Frances Cairncross: A Global Warming Solution is R&D and Phased In Carbon Tax


The world is playing a rigged casino game. “Every year that we inject more CO2 into the atmosphere, we spin the planetary roulette wheel … and the more we continue increasing the emissions that warm the planet, the more the odds are stacked against a favorable outcome.”
So what’s the smartest way to play such a game? Or, more to the point: Is there a way to speed up a massive leap from dirty to clean energy sources that would otherwise take many decades?

A team led by MIT’s Daron Acemoglu has recently argued that the best way to replace carbon-based energy with noncarbon fuels might be to start off with a high level of government subsidies for research and development of clean technologies. (1) Over the course of half a century, these subsidies would be gradually withdrawn and a carbon tax introduced at rates that would build to a crescendo over a century or so before declining. The boost to R&D would speed up the switch to clean energy without cutting economic growth, as a carbon tax alone might do.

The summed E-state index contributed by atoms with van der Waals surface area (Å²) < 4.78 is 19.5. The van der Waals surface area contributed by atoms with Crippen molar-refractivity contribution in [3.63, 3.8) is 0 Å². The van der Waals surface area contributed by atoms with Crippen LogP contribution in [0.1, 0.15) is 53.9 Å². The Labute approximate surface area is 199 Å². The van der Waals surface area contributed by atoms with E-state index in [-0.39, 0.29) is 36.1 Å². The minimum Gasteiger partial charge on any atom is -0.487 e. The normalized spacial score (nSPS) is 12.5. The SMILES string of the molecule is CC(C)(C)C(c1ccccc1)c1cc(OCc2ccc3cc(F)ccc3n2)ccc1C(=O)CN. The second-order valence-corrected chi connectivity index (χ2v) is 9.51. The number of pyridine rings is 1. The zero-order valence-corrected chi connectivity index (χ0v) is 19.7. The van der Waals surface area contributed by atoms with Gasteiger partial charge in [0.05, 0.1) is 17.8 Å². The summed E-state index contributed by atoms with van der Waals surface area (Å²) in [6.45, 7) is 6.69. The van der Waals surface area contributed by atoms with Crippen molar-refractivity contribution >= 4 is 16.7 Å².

Thus the carbon tax would become an effective way to bring about the transition to clean technology only after enough R&D had been done to shift the incentives for innovation.